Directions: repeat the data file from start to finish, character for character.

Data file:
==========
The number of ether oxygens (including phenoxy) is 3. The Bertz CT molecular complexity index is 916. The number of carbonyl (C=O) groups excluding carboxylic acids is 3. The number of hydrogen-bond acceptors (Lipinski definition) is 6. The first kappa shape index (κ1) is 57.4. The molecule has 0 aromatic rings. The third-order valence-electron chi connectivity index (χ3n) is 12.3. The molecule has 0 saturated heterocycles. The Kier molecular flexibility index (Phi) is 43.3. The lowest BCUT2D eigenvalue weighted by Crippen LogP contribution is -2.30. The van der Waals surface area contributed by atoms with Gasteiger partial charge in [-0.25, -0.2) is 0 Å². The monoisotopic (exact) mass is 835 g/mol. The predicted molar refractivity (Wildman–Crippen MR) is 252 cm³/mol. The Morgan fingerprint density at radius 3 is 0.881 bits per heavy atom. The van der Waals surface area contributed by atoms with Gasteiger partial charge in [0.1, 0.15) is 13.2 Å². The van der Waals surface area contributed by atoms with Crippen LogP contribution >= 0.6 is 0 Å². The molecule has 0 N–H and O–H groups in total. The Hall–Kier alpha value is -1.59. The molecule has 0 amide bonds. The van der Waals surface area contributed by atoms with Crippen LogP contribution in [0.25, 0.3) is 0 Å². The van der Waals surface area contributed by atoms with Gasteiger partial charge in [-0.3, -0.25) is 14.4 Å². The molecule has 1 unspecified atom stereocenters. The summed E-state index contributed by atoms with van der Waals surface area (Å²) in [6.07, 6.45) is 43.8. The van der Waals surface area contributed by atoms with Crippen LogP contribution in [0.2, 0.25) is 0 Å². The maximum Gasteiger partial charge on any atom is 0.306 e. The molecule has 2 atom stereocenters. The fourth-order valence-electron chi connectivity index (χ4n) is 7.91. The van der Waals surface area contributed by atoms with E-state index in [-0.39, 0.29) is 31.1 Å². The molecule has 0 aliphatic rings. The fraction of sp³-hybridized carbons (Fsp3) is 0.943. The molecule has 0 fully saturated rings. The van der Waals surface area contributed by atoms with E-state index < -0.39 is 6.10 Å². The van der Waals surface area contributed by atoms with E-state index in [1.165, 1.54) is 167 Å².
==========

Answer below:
The number of ether oxygens (including phenoxy) is 3. The Bertz CT molecular complexity index is 916. The number of carbonyl (C=O) groups excluding carboxylic acids is 3. The number of hydrogen-bond acceptors (Lipinski definition) is 6. The first kappa shape index (κ1) is 57.4. The molecule has 0 aromatic rings. The third-order valence-electron chi connectivity index (χ3n) is 12.3. The molecule has 0 saturated heterocycles. The Kier molecular flexibility index (Phi) is 43.3. The lowest BCUT2D eigenvalue weighted by Crippen LogP contribution is -2.30. The van der Waals surface area contributed by atoms with Gasteiger partial charge in [-0.25, -0.2) is 0 Å². The monoisotopic (exact) mass is 835 g/mol. The predicted molar refractivity (Wildman–Crippen MR) is 252 cm³/mol. The Morgan fingerprint density at radius 3 is 0.881 bits per heavy atom. The van der Waals surface area contributed by atoms with Gasteiger partial charge in [0.1, 0.15) is 13.2 Å². The van der Waals surface area contributed by atoms with Crippen LogP contribution >= 0.6 is 0 Å². The molecule has 0 N–H and O–H groups in total. The Hall–Kier alpha value is -1.59. The molecule has 0 amide bonds. The van der Waals surface area contributed by atoms with Crippen LogP contribution in [0.25, 0.3) is 0 Å². The van der Waals surface area contributed by atoms with Gasteiger partial charge in [-0.3, -0.25) is 14.4 Å². The molecule has 1 unspecified atom stereocenters. The summed E-state index contributed by atoms with van der Waals surface area (Å²) in [6.07, 6.45) is 43.8. The van der Waals surface area contributed by atoms with Crippen LogP contribution in [0.2, 0.25) is 0 Å². The maximum Gasteiger partial charge on any atom is 0.306 e. The molecule has 2 atom stereocenters. The fourth-order valence-electron chi connectivity index (χ4n) is 7.91. The van der Waals surface area contributed by atoms with E-state index in [-0.39, 0.29) is 31.1 Å². The molecule has 0 aliphatic rings. The fraction of sp³-hybridized carbons (Fsp3) is 0.943. The molecule has 0 fully saturated rings. The van der Waals surface area contributed by atoms with E-state index < -0.39 is 6.10 Å². The van der Waals surface area contributed by atoms with E-state index in [1.165, 1.54) is 167 Å².